Voicing Emotion in an Age of Data-Driven Marketing

Ensuring A.I., machine learning and predictive analytics resonates with real people

This essay is part of Data + Creativity 2020, a Muse by Clio insight report exploring that critical intersection in marketing—and how to leverage it to create more impactful work. Click here to download the full PDF report of 12 essays, or here to read them on the Muse site.

Data is absolutely critical to today's marketing efforts. Data can help us identify our audiences—who they are, what they like, how they live and more. It can also help achieve creativity that can drive tangible business results, brand awareness or cultural change. And predictive analytics can give us a pretty good idea of how things might look in the future. 

But using data can be tricky because it often misses context. Lean on it too much and your messaging becomes predictable, or even worse, tone-deaf to what's happening in the world. Don't lean on it enough, and you lose precious insight into your audience. But for any message to land and genuinely connect with its audience, it must resonate emotionally with the real, feeling people on the other end of our campaigns.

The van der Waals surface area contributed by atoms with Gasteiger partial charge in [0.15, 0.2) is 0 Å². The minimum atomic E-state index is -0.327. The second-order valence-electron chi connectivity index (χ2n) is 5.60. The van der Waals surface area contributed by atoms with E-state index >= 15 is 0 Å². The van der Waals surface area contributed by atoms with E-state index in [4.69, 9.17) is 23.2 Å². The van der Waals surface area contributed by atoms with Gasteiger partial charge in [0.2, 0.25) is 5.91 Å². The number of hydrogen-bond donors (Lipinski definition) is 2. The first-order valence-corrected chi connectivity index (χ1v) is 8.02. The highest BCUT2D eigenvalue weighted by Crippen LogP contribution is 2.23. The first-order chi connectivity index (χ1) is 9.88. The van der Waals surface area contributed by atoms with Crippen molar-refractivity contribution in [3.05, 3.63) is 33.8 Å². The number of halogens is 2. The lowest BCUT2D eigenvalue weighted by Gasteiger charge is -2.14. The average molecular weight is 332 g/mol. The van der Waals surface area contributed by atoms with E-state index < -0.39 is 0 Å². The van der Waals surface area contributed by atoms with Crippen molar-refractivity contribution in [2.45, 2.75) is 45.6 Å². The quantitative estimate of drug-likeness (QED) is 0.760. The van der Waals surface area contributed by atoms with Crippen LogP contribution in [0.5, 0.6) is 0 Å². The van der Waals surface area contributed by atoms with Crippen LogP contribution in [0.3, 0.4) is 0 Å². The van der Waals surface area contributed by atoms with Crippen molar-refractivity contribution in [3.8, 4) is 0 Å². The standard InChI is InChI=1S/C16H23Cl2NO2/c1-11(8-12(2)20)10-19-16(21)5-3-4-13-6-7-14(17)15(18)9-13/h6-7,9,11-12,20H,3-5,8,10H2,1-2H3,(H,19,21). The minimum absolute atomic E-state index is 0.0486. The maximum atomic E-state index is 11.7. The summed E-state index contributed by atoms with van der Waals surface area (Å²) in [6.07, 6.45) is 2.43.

So in this time of artificial intelligence, machine learning and predictive analytics, how can we reliably lean on data yet still create messaging and creative content that resonate with human beings? Here are some tips on how to strike the perfect balance.

Balance data with a human touch 

Being in tune with your customers is not just a best practice, it's a must-have in today's world—and most definitely in times of crisis. During a crisis, many brands freeze in a panic pause, not knowing how to contribute to or navigate topics for fear of making missteps. And rightfully so. As we've seen in the past weeks and months, the price of being tone-deaf can be not only devastating but also nearly irreparable.

First-party data can be extremely powerful for understanding customer sentiment during changing times. People will likely consume content or navigate your ecosystems differently (for example, visiting support pages instead of conversion pages). While that's good intelligence to have, it can only tell you what's happening, not why. Human interpretation in the context of current events is absolutely critical to transforming any data you collect into insights that can help you move forward with purpose, confidence and empathy. 

Here are some guidelines on managing data during changing times:

• Data should inform—but never dictate—creative.
It can help guide you or prove out creative ideas. But creative work can (and should) be emotional at times. (That's where the human touch comes in.) So use data as a guidepost, not the endgame, to keep creative real.